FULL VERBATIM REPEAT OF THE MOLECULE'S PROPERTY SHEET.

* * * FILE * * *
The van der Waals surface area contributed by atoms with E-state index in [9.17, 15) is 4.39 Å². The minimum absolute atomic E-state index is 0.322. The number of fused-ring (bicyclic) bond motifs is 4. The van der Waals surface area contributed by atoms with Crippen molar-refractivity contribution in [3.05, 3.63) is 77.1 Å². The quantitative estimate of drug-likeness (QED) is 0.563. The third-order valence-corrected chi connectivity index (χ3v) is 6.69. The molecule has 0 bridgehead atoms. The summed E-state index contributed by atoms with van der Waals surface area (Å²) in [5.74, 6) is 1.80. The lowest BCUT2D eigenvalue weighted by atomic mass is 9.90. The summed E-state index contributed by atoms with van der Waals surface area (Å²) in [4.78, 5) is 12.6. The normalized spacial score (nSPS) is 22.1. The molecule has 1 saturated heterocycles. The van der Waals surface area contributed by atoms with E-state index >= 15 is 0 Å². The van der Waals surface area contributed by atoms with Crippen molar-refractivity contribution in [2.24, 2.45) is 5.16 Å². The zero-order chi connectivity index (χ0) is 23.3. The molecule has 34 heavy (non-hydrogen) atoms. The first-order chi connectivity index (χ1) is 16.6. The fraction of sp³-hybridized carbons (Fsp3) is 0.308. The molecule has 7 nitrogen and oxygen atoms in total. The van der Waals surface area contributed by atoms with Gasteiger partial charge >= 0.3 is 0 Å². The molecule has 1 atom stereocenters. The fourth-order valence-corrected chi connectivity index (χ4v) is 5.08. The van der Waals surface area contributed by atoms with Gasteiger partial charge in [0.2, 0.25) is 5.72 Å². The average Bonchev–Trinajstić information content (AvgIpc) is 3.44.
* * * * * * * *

The van der Waals surface area contributed by atoms with E-state index in [9.17, 15) is 4.39 Å². The minimum absolute atomic E-state index is 0.322. The number of fused-ring (bicyclic) bond motifs is 4. The van der Waals surface area contributed by atoms with Crippen molar-refractivity contribution in [3.05, 3.63) is 77.1 Å². The quantitative estimate of drug-likeness (QED) is 0.563. The third-order valence-corrected chi connectivity index (χ3v) is 6.69. The molecule has 0 bridgehead atoms. The summed E-state index contributed by atoms with van der Waals surface area (Å²) in [5.74, 6) is 1.80. The lowest BCUT2D eigenvalue weighted by atomic mass is 9.90. The summed E-state index contributed by atoms with van der Waals surface area (Å²) in [4.78, 5) is 12.6. The normalized spacial score (nSPS) is 22.1. The molecule has 1 saturated heterocycles. The van der Waals surface area contributed by atoms with E-state index >= 15 is 0 Å². The van der Waals surface area contributed by atoms with Crippen molar-refractivity contribution in [2.24, 2.45) is 5.16 Å². The zero-order chi connectivity index (χ0) is 23.3. The molecule has 34 heavy (non-hydrogen) atoms. The first-order chi connectivity index (χ1) is 16.6. The fraction of sp³-hybridized carbons (Fsp3) is 0.308. The molecule has 7 nitrogen and oxygen atoms in total. The van der Waals surface area contributed by atoms with Gasteiger partial charge >= 0.3 is 0 Å². The molecule has 1 atom stereocenters. The fourth-order valence-corrected chi connectivity index (χ4v) is 5.08. The van der Waals surface area contributed by atoms with Gasteiger partial charge in [0.2, 0.25) is 5.72 Å². The average Bonchev–Trinajstić information content (AvgIpc) is 3.44.